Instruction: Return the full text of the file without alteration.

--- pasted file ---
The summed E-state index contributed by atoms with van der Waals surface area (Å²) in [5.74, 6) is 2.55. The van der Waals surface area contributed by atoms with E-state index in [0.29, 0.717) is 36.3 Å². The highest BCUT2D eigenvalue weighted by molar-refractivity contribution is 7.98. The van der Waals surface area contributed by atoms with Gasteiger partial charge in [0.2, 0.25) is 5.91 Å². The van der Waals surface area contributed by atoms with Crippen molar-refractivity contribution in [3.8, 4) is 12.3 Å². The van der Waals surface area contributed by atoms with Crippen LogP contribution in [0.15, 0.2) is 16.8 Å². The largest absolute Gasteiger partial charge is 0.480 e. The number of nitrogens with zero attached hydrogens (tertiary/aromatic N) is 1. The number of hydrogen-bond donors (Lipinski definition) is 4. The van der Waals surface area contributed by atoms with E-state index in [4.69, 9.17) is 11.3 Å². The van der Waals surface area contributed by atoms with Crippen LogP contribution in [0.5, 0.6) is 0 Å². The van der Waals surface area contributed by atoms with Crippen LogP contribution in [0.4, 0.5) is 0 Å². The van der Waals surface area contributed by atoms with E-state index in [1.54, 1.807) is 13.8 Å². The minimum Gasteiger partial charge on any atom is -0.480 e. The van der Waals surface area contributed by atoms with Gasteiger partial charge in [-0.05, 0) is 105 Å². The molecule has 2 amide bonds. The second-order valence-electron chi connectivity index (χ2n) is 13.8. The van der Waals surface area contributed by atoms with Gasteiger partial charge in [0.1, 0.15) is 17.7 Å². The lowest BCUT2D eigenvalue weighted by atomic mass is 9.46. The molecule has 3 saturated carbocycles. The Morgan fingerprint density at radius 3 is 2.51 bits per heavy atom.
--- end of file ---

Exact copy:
The summed E-state index contributed by atoms with van der Waals surface area (Å²) in [5.74, 6) is 2.55. The van der Waals surface area contributed by atoms with E-state index in [0.29, 0.717) is 36.3 Å². The highest BCUT2D eigenvalue weighted by molar-refractivity contribution is 7.98. The van der Waals surface area contributed by atoms with Gasteiger partial charge in [0.2, 0.25) is 5.91 Å². The van der Waals surface area contributed by atoms with Crippen molar-refractivity contribution in [3.8, 4) is 12.3 Å². The van der Waals surface area contributed by atoms with Crippen LogP contribution in [0.15, 0.2) is 16.8 Å². The largest absolute Gasteiger partial charge is 0.480 e. The number of nitrogens with zero attached hydrogens (tertiary/aromatic N) is 1. The number of hydrogen-bond donors (Lipinski definition) is 4. The van der Waals surface area contributed by atoms with E-state index in [4.69, 9.17) is 11.3 Å². The van der Waals surface area contributed by atoms with Crippen LogP contribution in [0.5, 0.6) is 0 Å². The van der Waals surface area contributed by atoms with Crippen LogP contribution in [0.4, 0.5) is 0 Å². The van der Waals surface area contributed by atoms with E-state index in [1.54, 1.807) is 13.8 Å². The minimum Gasteiger partial charge on any atom is -0.480 e. The van der Waals surface area contributed by atoms with Gasteiger partial charge in [-0.05, 0) is 105 Å². The molecule has 2 amide bonds. The second-order valence-electron chi connectivity index (χ2n) is 13.8. The van der Waals surface area contributed by atoms with Gasteiger partial charge in [0.1, 0.15) is 17.7 Å². The lowest BCUT2D eigenvalue weighted by atomic mass is 9.46. The molecule has 3 saturated carbocycles. The Morgan fingerprint density at radius 3 is 2.51 bits per heavy atom.